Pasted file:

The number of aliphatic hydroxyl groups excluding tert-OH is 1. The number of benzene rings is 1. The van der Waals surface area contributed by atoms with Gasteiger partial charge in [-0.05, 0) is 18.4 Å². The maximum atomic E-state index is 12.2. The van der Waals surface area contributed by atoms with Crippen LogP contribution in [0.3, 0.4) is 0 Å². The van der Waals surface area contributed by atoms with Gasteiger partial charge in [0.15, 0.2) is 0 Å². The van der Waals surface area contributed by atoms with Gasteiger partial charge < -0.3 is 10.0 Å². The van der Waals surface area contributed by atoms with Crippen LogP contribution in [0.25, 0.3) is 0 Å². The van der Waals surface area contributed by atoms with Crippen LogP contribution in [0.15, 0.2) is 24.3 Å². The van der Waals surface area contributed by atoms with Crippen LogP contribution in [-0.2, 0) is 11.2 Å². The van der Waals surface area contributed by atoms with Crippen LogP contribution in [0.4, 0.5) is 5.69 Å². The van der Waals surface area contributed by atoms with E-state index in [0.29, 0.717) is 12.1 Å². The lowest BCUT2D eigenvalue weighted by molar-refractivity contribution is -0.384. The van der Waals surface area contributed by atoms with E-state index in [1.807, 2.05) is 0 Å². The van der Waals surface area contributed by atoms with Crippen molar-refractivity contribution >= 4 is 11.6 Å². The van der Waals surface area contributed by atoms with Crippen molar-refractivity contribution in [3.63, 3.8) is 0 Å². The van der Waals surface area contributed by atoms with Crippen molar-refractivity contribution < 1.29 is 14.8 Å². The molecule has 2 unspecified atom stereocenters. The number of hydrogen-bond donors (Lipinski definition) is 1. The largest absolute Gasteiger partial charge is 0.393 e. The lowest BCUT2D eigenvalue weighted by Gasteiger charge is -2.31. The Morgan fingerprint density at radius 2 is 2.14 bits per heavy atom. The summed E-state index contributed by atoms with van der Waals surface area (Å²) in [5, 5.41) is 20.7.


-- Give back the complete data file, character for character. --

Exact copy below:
The number of aliphatic hydroxyl groups excluding tert-OH is 1. The number of benzene rings is 1. The van der Waals surface area contributed by atoms with Gasteiger partial charge in [-0.05, 0) is 18.4 Å². The maximum atomic E-state index is 12.2. The van der Waals surface area contributed by atoms with Crippen LogP contribution in [0.3, 0.4) is 0 Å². The van der Waals surface area contributed by atoms with Gasteiger partial charge in [0.15, 0.2) is 0 Å². The van der Waals surface area contributed by atoms with Gasteiger partial charge < -0.3 is 10.0 Å². The van der Waals surface area contributed by atoms with Crippen LogP contribution in [0.25, 0.3) is 0 Å². The van der Waals surface area contributed by atoms with Crippen LogP contribution in [0.15, 0.2) is 24.3 Å². The van der Waals surface area contributed by atoms with Crippen LogP contribution in [-0.2, 0) is 11.2 Å². The van der Waals surface area contributed by atoms with Crippen LogP contribution in [0.4, 0.5) is 5.69 Å². The van der Waals surface area contributed by atoms with E-state index in [0.29, 0.717) is 12.1 Å². The lowest BCUT2D eigenvalue weighted by molar-refractivity contribution is -0.384. The van der Waals surface area contributed by atoms with E-state index in [1.807, 2.05) is 0 Å². The van der Waals surface area contributed by atoms with Crippen molar-refractivity contribution >= 4 is 11.6 Å². The van der Waals surface area contributed by atoms with Crippen molar-refractivity contribution in [3.63, 3.8) is 0 Å². The van der Waals surface area contributed by atoms with Crippen molar-refractivity contribution < 1.29 is 14.8 Å². The molecule has 2 unspecified atom stereocenters. The number of hydrogen-bond donors (Lipinski definition) is 1. The largest absolute Gasteiger partial charge is 0.393 e. The lowest BCUT2D eigenvalue weighted by Gasteiger charge is -2.31. The Morgan fingerprint density at radius 2 is 2.14 bits per heavy atom. The summed E-state index contributed by atoms with van der Waals surface area (Å²) in [5, 5.41) is 20.7.